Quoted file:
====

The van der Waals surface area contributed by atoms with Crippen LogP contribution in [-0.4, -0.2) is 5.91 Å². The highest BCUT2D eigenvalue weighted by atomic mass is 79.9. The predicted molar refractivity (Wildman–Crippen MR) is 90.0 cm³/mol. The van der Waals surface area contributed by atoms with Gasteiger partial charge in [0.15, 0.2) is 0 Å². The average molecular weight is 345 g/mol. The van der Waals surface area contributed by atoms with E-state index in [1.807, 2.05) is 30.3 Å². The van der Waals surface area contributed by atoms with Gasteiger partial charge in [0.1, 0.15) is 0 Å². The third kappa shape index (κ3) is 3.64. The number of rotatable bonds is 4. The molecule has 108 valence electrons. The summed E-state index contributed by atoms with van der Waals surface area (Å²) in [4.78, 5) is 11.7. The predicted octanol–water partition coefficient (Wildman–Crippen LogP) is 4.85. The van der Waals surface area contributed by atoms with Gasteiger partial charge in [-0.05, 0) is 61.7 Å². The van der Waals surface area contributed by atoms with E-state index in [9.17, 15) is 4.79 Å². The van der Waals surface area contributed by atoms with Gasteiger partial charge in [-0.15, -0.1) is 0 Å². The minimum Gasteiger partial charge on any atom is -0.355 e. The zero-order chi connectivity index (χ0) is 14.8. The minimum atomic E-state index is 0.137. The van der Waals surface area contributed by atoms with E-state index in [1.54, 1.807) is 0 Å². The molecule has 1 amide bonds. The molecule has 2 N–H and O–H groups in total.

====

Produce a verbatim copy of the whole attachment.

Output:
The van der Waals surface area contributed by atoms with Crippen LogP contribution in [-0.4, -0.2) is 5.91 Å². The highest BCUT2D eigenvalue weighted by atomic mass is 79.9. The predicted molar refractivity (Wildman–Crippen MR) is 90.0 cm³/mol. The van der Waals surface area contributed by atoms with Gasteiger partial charge in [0.15, 0.2) is 0 Å². The average molecular weight is 345 g/mol. The van der Waals surface area contributed by atoms with E-state index in [1.807, 2.05) is 30.3 Å². The van der Waals surface area contributed by atoms with Gasteiger partial charge in [0.1, 0.15) is 0 Å². The third kappa shape index (κ3) is 3.64. The number of rotatable bonds is 4. The molecule has 108 valence electrons. The summed E-state index contributed by atoms with van der Waals surface area (Å²) in [4.78, 5) is 11.7. The predicted octanol–water partition coefficient (Wildman–Crippen LogP) is 4.85. The van der Waals surface area contributed by atoms with Gasteiger partial charge in [-0.05, 0) is 61.7 Å². The van der Waals surface area contributed by atoms with E-state index in [9.17, 15) is 4.79 Å². The van der Waals surface area contributed by atoms with Gasteiger partial charge in [-0.15, -0.1) is 0 Å². The minimum Gasteiger partial charge on any atom is -0.355 e. The zero-order chi connectivity index (χ0) is 14.8. The minimum atomic E-state index is 0.137. The van der Waals surface area contributed by atoms with E-state index in [1.54, 1.807) is 0 Å². The molecule has 1 amide bonds. The molecule has 2 N–H and O–H groups in total.